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This Weekend's "Largest Storm of the Season" Could Drench These Regions

The second consecutive atmospheric river storm may bring even more rain and snow.

Most people prepare for winter weather assuming they'll get frigid temperatures and plenty of snow. But depending on certain conditions and weather patterns, other areas can wind up getting soaked with heavy rain during the coldest months of the year. Now, meteorologists are warning that the "largest storm of the season" could drench some parts of the U.S. this weekend. Read on to see what the developing forecast has in store and what it could mean for you.

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The West Coast has been getting hit by the "atmospheric river" this week.

heavy rain on asphalt
Gabriela Tulian / Shutterstock

This week has brought the next phase in a continued stream of wet weather for California and the Pacific Northwest. An atmospheric river funneled heavy rains across the West Coast on Wednesday, with satellite images showing clouds covering a 2,000-mile swath from offshore Los Angeles all the way to Juneau, Alaska, AccuWeather reports.

This bout of drenching weather was caused by an atmospheric river known as the "Pineapple Express." The weather pattern funnels heavy moisture from the waters just offshore of Hawaii to the West Coast of the U.S. and Canada where it produces rain, according to The New York Times.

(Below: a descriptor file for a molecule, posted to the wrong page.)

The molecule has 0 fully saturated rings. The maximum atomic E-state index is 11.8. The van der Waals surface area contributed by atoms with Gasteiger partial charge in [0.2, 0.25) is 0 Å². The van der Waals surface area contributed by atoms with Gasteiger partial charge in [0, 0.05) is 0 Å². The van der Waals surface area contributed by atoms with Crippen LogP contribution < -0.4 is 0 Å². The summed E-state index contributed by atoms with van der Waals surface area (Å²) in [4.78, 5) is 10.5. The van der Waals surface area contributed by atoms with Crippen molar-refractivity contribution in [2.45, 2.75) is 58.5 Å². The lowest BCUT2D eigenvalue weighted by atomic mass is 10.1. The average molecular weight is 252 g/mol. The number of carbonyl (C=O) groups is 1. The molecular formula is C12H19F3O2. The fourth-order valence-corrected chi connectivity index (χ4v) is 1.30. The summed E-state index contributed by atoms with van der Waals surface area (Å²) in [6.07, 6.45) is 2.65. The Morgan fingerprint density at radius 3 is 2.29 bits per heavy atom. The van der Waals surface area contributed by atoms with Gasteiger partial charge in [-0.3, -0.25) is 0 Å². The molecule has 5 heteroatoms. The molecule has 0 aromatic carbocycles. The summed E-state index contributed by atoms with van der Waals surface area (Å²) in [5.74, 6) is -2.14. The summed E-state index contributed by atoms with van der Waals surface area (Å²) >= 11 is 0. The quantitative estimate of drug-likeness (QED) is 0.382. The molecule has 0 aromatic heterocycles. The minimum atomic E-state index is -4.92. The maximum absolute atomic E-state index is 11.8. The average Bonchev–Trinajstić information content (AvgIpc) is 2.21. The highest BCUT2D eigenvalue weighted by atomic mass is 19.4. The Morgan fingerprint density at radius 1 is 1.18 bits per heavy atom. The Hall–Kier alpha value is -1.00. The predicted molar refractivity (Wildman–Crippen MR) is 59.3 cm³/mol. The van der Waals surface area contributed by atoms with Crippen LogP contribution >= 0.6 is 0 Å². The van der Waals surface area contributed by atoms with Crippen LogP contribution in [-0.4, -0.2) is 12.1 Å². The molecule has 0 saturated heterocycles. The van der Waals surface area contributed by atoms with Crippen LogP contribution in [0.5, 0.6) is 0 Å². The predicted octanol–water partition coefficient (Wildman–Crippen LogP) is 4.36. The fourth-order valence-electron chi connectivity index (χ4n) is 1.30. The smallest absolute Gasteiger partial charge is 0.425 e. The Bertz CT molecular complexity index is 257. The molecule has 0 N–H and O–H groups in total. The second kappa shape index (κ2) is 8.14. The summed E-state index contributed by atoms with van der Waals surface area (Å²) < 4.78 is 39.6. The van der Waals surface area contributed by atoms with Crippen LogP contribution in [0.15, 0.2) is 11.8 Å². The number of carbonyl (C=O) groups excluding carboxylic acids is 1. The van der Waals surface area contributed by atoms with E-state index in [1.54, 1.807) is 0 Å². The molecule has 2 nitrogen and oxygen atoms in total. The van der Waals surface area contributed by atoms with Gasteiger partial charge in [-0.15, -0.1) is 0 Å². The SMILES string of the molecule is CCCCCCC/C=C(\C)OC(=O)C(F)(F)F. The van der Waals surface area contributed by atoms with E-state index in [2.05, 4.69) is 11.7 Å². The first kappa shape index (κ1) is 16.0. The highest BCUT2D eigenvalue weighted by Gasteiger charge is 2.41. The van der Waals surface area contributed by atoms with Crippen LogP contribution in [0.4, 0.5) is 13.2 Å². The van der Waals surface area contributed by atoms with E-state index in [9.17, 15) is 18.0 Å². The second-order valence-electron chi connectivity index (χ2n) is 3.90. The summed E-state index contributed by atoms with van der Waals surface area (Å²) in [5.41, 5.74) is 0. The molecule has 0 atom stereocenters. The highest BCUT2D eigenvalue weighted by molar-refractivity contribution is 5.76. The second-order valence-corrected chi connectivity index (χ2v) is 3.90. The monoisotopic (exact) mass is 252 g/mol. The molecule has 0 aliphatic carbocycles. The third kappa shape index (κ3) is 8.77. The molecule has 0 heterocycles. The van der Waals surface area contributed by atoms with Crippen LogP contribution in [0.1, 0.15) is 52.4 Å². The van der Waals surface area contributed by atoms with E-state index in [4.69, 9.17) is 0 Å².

On Jan. 31, the storm soaked the San Francisco Bay area and brought wind with gusts around 50 miles per hour to the region, NBC News reports. The system placed over 20 million people under flood watches during the day.

The heavy rain moved south towards Los Angeles and San Diego early Thursday, potentially bringing as much as two to four inches of precipitation to the area over the course of the day, per an AccuWeather forecast. The latest wave of moisture comes just days after San Diego experienced devastating floods on Jan. 22 during what became the city's wettest January day on record.

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A second storm system is also approaching and will likely be even worse.

Cars driving down a flooded street

Unfortunately, the Golden State won't have very much time to dry out before seeing another soaking. A second storm system is expected to almost immediately follow the current one, potentially bringing even worse bouts of rain and snow starting this weekend.

"The largest storm of the season will begin late Saturday night into Sunday," meteorologists with the National Weather Service (NWS) in Los Angeles wrote in their long-term forecast for the area on Feb. 1.

The system could also ramp up in intensity as it approaches land. During an online press briefing, Daniel Swain, a climate scientist at the University of California, Los Angeles, said some models suggested the storm could undergo a significant low-pressure drop and create what's known as a "bomb cyclone," the Associated Press reports.

Forecasts are still trying to pinpoint how much rain and snow some areas could see.

Handsome male meteorologist in glasses on his workplace.